William Monroe Trotter
Trotter, Monroe 1872–1934
Monroe Trotter 1872–1934
Editor, civil rights activist
William Monroe Trotter was one of the most diligent workers for civil rights in the twentieth century. As cofounder and editor of the Guardian, a Boston newspaper, Trotter became the most outspoken and virulent critic of Booker T. Washington and his “Tuskegee machine.” For three decades, Trotter strove to organize a national all-black civil rights organization that sought political, civil, and social equality for black Americans.
Upon Trotter’s death in 1934, W. E. B. Du Bois wrote a tribute in Crisis magazine: “Monroe Trotter was a man of heroic proportions and probably one of the most selfless Negro leaders during all our American history.” Though Du Bois did not always support the views and public actions of his former colleague, he recognized, as did many African American leaders after Trotter’s death, the genuine devotion of this civil rights activist.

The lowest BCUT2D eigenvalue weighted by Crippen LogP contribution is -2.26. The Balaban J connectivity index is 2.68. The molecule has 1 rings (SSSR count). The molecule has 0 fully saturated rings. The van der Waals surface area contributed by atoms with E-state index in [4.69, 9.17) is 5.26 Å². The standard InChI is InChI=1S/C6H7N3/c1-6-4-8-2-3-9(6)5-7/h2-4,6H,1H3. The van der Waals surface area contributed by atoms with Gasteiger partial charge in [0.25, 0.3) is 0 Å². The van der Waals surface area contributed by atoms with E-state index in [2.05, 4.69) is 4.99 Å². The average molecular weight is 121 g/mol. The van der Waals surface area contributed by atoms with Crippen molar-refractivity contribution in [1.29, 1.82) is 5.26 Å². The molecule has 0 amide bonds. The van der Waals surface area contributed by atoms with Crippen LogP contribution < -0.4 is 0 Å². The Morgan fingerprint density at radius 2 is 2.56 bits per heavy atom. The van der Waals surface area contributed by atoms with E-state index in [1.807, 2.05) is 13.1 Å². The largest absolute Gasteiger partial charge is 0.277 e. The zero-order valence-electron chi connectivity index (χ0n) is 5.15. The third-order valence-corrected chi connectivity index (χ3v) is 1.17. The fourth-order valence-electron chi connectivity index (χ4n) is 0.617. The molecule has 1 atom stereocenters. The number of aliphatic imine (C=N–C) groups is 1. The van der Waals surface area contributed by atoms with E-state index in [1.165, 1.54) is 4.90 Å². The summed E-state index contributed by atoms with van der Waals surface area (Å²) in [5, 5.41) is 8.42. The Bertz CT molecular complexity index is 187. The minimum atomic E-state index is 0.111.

Born on his grandparents’ farm in Chillicothe, Ohio, on April 7, 1872, William Monroe Trotter grew up in the upper class neighborhood of Hyde Park, a white suburb of Boston. His father, James Monroe Trotter, a lieutenant during the Civil War and noted author, served from 1897 to 1898 as Recorder of Deeds in Washington, DC. Returning to his family in Boston in 1898, James Trotter took up a successful career in real estate.